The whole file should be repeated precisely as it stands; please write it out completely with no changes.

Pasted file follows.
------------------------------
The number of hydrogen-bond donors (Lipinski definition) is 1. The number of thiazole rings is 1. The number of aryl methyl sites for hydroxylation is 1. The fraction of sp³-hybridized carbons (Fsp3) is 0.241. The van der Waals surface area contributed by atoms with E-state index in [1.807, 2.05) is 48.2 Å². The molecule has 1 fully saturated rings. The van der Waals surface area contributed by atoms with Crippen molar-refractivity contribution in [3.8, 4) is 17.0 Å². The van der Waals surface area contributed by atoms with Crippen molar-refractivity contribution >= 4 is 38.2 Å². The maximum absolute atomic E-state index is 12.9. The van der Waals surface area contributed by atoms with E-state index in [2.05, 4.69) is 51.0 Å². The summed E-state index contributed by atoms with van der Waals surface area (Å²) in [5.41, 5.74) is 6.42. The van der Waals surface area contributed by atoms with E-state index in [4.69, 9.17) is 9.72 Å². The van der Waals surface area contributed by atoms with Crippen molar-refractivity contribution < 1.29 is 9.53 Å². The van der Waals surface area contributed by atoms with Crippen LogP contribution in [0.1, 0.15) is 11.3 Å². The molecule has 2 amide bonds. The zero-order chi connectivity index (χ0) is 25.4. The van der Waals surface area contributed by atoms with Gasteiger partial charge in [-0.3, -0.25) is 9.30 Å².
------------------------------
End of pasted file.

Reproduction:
The number of hydrogen-bond donors (Lipinski definition) is 1. The number of thiazole rings is 1. The number of aryl methyl sites for hydroxylation is 1. The fraction of sp³-hybridized carbons (Fsp3) is 0.241. The van der Waals surface area contributed by atoms with E-state index in [1.807, 2.05) is 48.2 Å². The molecule has 1 fully saturated rings. The van der Waals surface area contributed by atoms with Crippen molar-refractivity contribution in [3.8, 4) is 17.0 Å². The van der Waals surface area contributed by atoms with Crippen molar-refractivity contribution >= 4 is 38.2 Å². The maximum absolute atomic E-state index is 12.9. The van der Waals surface area contributed by atoms with E-state index in [2.05, 4.69) is 51.0 Å². The summed E-state index contributed by atoms with van der Waals surface area (Å²) in [5.41, 5.74) is 6.42. The van der Waals surface area contributed by atoms with E-state index in [4.69, 9.17) is 9.72 Å². The van der Waals surface area contributed by atoms with Crippen molar-refractivity contribution < 1.29 is 9.53 Å². The van der Waals surface area contributed by atoms with Crippen LogP contribution in [0.1, 0.15) is 11.3 Å². The molecule has 2 amide bonds. The zero-order chi connectivity index (χ0) is 25.4. The van der Waals surface area contributed by atoms with Gasteiger partial charge in [-0.3, -0.25) is 9.30 Å².